Erie County Technical School v. Pennsylvania Labor Relations Board, 1818 C.D. 2016 (2017) (Commonwealth Court concluded that an employer’s direct communication with its employees concerning the status of ongoing negotiations was not an improper coercive tactic or bad faith bargaining).
In January 2014, Erie County Technical School (School) and the union representative of its teachers, the Erie County Technical School Federation of Teachers (Union), began negotiations for a successor collective bargaining agreement. The negotiations extended months beyond the expiration of the collective bargaining agreement in June 2014. In December 2015, the parties had an unsuccessful negotiation session in which a mediator was present. Several days later, the School sent a letter to the Union’s members, which stated:
On September 21st, after nearly two years of negotiations, the [School’s] Negotiating Committee presented a Final and Best Offer to the Negotiating Committee of the [Union]. We again met with the [Union’s] team on December 2nd.
We have enclosed for your review the [School’s] Final and Best Offer. If you should have any questions about this offer, you should direct them to the [Union’s] Negotiating Committee as they are your exclusive bargaining representatives. At the December 2nd meeting, the Committee advised the [Union’s representatives] that if an agreement was not ratified by December 14th, there was no guarantee the wage increases proposed would be retroactive.
As stated in the letter, the School attached a copy of its Final and Best Offer. Further, the memorandum contained the statement: “At the December 2nd meeting, the [School’s] Committee advised the [Union’s representatives] that if an agreement was not ratified by December 14th, there was no guarantee the wage increases proposed would be retroactive.”
In response, the Union filed a complaint with the Pennsylvania Labor Relations Board (PLRB) charging that the School’s direct communication to the teachers via the memorandum violated the Public Employee Relations Act (PERA) by engaging in a coercive tactic and not bargaining in good faith. The School contended that the communication was protected by the First Amendment and that the memorandum was an accurate depiction of what occurred at the bargaining table. The PLRB disagreed, concluding that the memorandum “was a direct communication to the bargaining unit members in an attempt to coerce employees, and contained a veiled threat of reprisals through the loss of retroactive pay increases.”
On appeal, the Commonwealth Court reversed the PLRB’s order, concluding that the School’s informational communication to its teachers was not an unfair labor practice.
The Commonwealth Court noted that both Pennsylvania courts and the PLRB have recognized that an employer has a First Amendment right under the Constitution of the United States to communicate its general views to his employees and that such right remains operational during periods of labor negotiation․ Further, the Court observed that it is well established that an employer is not precluded from communicating, in noncoercive terms, with employees during negotiations, so long as those communications are not an attempt to negotiate directly with bargaining unit members.
In this context, the Court first reviewed whether the School’s memorandum to staff was threatening in nature. Although the memorandum stated that the retroactivity of proposed wage increases could be withdrawn by the School in further negotiations, the Court opined that, because employees did not have a vested right to retroactive wage increases, it was not coercive for the School to state that it could retract proposed retroactivity absent a prompt contract settlement.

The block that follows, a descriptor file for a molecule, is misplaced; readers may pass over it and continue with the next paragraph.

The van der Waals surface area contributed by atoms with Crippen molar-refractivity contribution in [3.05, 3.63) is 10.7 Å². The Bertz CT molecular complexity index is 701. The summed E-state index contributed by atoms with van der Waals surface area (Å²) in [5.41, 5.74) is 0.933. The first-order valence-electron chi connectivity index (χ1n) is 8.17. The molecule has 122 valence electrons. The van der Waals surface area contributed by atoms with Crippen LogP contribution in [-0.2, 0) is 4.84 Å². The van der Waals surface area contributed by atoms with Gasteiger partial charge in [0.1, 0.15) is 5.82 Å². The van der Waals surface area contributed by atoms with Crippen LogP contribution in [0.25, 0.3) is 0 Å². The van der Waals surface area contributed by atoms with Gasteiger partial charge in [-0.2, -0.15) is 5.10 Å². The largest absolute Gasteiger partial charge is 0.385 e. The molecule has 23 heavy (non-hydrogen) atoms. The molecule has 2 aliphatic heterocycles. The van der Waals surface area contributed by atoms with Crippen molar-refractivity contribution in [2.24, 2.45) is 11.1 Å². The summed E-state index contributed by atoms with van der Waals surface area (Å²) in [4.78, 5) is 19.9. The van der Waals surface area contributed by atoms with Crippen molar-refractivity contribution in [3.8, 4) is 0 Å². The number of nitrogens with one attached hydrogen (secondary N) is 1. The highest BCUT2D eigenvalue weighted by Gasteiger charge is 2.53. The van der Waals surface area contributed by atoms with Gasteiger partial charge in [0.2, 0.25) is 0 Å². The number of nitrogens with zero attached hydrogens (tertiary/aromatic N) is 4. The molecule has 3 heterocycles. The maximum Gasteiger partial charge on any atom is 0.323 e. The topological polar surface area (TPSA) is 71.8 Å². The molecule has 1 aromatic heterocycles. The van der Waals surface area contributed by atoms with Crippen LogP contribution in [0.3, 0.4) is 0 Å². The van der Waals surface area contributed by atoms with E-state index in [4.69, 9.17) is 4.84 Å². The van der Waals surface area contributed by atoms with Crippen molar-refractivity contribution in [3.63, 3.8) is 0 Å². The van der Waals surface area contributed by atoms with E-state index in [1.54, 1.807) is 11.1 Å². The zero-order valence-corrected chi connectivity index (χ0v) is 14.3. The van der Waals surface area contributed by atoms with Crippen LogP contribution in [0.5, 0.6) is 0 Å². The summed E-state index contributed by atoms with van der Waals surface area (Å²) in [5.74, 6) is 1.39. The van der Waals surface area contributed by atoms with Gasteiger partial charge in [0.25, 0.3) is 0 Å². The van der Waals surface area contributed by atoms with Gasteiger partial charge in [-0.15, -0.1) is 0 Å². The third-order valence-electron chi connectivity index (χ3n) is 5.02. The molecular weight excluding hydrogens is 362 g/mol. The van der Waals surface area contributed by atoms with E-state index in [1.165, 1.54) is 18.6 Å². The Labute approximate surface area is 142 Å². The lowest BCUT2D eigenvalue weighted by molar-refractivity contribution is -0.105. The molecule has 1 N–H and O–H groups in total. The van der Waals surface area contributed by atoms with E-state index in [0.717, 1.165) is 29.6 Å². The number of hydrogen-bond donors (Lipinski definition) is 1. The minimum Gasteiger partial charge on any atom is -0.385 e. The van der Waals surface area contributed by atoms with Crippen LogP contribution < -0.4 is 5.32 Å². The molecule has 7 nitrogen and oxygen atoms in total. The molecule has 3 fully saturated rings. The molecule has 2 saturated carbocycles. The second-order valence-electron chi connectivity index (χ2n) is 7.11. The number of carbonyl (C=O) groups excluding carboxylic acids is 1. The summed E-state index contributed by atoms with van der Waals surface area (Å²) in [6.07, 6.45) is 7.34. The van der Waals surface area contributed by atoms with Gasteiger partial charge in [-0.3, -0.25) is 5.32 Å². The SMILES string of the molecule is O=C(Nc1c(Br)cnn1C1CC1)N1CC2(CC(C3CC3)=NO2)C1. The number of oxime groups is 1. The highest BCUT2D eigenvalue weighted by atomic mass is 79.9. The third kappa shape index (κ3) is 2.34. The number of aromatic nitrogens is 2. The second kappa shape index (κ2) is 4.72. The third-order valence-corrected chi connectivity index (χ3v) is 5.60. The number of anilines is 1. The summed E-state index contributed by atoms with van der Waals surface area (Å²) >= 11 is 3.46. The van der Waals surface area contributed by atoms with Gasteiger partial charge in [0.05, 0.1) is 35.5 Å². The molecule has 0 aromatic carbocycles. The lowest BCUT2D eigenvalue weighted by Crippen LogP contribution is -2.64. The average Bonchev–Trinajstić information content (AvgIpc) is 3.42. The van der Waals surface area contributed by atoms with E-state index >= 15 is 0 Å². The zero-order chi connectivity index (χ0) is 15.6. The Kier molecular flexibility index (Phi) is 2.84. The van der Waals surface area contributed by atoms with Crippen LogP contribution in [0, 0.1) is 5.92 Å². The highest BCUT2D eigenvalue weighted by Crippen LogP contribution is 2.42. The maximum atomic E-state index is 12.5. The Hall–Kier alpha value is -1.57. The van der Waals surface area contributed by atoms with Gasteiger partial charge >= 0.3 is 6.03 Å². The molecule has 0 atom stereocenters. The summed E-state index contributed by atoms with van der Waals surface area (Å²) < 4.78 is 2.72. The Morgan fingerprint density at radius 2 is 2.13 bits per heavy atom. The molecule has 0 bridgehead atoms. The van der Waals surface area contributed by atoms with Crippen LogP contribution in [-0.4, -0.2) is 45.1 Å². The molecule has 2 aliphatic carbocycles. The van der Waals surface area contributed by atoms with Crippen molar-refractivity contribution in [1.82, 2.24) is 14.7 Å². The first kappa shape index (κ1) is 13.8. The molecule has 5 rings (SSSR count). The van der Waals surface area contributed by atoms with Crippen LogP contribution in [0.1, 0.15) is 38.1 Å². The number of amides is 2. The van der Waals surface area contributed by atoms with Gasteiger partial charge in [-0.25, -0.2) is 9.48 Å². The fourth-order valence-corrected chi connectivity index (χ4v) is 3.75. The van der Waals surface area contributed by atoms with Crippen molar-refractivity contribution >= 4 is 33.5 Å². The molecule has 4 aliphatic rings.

Next, the Court considered whether the memorandum was direct dealing in derogation of the Union’s status as the exclusive bargaining representatives. Relevant to this inquiry is whether a bargainable matter is not first presented to the union representative in a bargaining atmosphere where the union negotiator has a meaningful opportunity to consider the proposed matter in the context of bargaining without external influences or reactions from employees, who may not be privy to the full panoply of issues relevant to the proposal or the negotiations in general. Here, the School’s memorandum recounted the terms of the actual proposal presented to the Union bargaining team days before. Thus, the Court concluded this factual recitation of what was presented at the bargaining table did not undermine the authority of the Union.
Consequently, the Court determined that the School’s memorandum to staff was not coercive and did constitute improper direct negotiations with staff members. Accordingly, the Court reversed the PLRB’s decision.
This decision exemplifies the right of a school district to communicate directly with its employees regarding ongoing contract negotiations. A school district may speak freely to its staff about a wide range of issues including the status of negotiations, outstanding offers, its position, the reasons for its position, and objectively supportable, reasonable beliefs concerning future events. The school district cannot act in a coercive manner by making separate promises of benefits or threatening employees. As long as the school district communicates with employees in noncoercive and informational terms and those communications do not contain some sort of express or implied quid pro quo offer that is not before the union, an unfair labor practice is not committed.
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